Campus News Banner


Middle East Experts Take Tough Questions From High School Students at UK Conference

By George Lewis

Photo of Worldview Conference
(click photo to enlarge)
Students ask questions of Middle East conflict experts at Worldview Conference.

Co-sponsored by the University of Kentucky Patterson School of Diplomacy and International Commerce and Lexington Rotary, the annual conference seeks to expose Kentucky high school students to a broad view of world events. Speakers Carl Brown, Ambassador Samuel W. Lewis and Patterson School Director John Stempel spoke about the looming military action against Iraq and the Arab-Israeli conflict.

 

March 14, 2003 (Lexington, Ky.) -- About 250 high school students got an inside view of conflict in the Middle East today from three of the world’s foremost authorities on that region at the Worldview Conference.

Co-sponsored by the University of Kentucky Patterson School of Diplomacy and International Commerce and Lexington Rotary, the annual conference seeks to expose Kentucky high school students to a broad view of world events.

Speakers Carl Brown, Ambassador Samuel W. Lewis and Patterson School Director John Stempel spoke about the looming military action against Iraq and the Arab-Israeli conflict.

Brown, a native of Mayfield, Ky., is a professor emeritus in Middle Eastern Studies at Princeton University. He has written or edited more that 20 major books on the Middle East.

Lewis is a retired career diplomat who most recently was head of the State Department’s Policy Planning staff. His most notable achievement was serving as Ambassador to Israel during the presidency of Jimmy Carter.

Stempel came to UK after a 24-year career with the U.S. Foreign Service, which included assignments in Africa, Iran (before, during and after the 1979 revolution) and India.

All three speakers took students’ questions after their presentations.

Following a particularly pointed question about the U.S. focus on Iraq rather than North Korea, which to the questioner appears to be the more imminently threatening foe, Brown said, “Thank God I’m not Ari Fleicher having to defend my administration . . . these are the kind of questions we need to ask ourselves.”

Brown noted America’s “roller coaster” relationship with Saddam Hussein, which has swung from faint support during the Iran-Iraq War to the current amassing of U.S. troops at Iraq’s boarders.

“There is no moral clarity in the Middle East,” he said.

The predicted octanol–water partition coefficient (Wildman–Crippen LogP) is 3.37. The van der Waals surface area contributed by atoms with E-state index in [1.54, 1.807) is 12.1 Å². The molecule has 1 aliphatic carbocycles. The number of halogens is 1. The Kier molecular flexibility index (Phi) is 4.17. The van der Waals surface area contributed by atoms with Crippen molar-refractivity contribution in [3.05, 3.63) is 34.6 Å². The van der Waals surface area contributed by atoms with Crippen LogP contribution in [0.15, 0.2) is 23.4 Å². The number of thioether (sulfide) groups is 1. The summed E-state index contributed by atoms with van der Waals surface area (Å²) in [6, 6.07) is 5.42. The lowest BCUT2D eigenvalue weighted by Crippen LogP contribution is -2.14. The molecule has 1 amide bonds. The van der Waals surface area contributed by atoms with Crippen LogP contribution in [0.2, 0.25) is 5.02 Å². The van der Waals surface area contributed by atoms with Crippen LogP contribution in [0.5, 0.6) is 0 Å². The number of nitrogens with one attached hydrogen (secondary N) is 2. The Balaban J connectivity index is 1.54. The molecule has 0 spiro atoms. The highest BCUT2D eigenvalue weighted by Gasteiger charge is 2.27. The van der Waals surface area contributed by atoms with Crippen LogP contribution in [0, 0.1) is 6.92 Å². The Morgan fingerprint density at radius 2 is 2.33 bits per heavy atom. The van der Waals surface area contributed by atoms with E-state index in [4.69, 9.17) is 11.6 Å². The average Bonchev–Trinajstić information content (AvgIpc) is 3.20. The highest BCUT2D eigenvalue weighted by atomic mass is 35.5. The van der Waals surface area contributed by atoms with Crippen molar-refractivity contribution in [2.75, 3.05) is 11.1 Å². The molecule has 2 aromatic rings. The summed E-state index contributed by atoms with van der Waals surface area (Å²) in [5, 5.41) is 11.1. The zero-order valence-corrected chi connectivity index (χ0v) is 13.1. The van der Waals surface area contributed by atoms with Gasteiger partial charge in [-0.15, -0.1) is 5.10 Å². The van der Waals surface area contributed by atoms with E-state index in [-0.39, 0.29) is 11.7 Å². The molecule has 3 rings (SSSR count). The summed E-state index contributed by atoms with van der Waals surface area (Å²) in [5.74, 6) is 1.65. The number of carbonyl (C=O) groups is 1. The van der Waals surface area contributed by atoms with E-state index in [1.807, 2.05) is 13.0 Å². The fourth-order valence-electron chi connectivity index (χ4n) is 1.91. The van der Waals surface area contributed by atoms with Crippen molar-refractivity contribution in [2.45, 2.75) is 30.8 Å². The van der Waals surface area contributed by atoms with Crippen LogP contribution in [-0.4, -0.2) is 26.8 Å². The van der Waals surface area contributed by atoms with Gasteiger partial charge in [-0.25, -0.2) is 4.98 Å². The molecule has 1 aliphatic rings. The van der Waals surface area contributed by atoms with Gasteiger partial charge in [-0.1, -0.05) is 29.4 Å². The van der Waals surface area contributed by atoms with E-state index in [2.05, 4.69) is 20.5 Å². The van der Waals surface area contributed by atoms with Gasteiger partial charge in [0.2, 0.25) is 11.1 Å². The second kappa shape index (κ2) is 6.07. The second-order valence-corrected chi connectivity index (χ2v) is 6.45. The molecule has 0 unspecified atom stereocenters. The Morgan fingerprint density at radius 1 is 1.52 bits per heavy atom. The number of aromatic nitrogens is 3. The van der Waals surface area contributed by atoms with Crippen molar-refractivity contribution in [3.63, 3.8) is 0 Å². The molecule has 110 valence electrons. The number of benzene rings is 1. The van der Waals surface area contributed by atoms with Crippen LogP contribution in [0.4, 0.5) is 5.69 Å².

Issues that are clear, he said, are that Hussein is a despot and the people would be better off without him, and that he has flouted United Nations weapon inspectors.

He said the outpouring of sympathy for the United States that occurred after 9/11 has turned to disapproval of the Bush administration’s doctrine of preemption.

“The U.S. is in a no-win situation,” Brown said, noting if President Bush pulls troops back, the U.S. stands to lose credibility; if the president forges ahead with war, the U.S could reap global disapproval that would upset the world order.

“We need the full-throttle support of the rest of the world,” he said.

Lewis spoke of the search for peace between Israel and Palestine, the times when the U.S. nearly brokered that deal, the reasons peace accords fell through, and the current guerrilla war being waged there.

He said the majority of Israelis and Palestinians want peace; it’s the extremists on both sides that have made the situation difficult for diplomats.

“The president must put his prestige and effort into the deal,” he said, referring to presidents Carter and Clinton, both of whom placed special emphasis on bringing peace to that region.

He said the Bush administration is diametrically opposed to taking any path forged by Clinton.

Lewis concluded, “Violence corrodes trust in leaders and hardens the leaders to use force.”

Stempel provided insight into the volatile situations that exist in the Middle East and he gave the students reasons to become informed of world events by quoting Leon Trotsky: “You may not be interested in war, but war is interested in you."

Students attending the conference represented high schools from Clark County, Franklin County, Madison County, Lawrence County, Montgomery County and Nicholas County.


Back to Campus News Homepage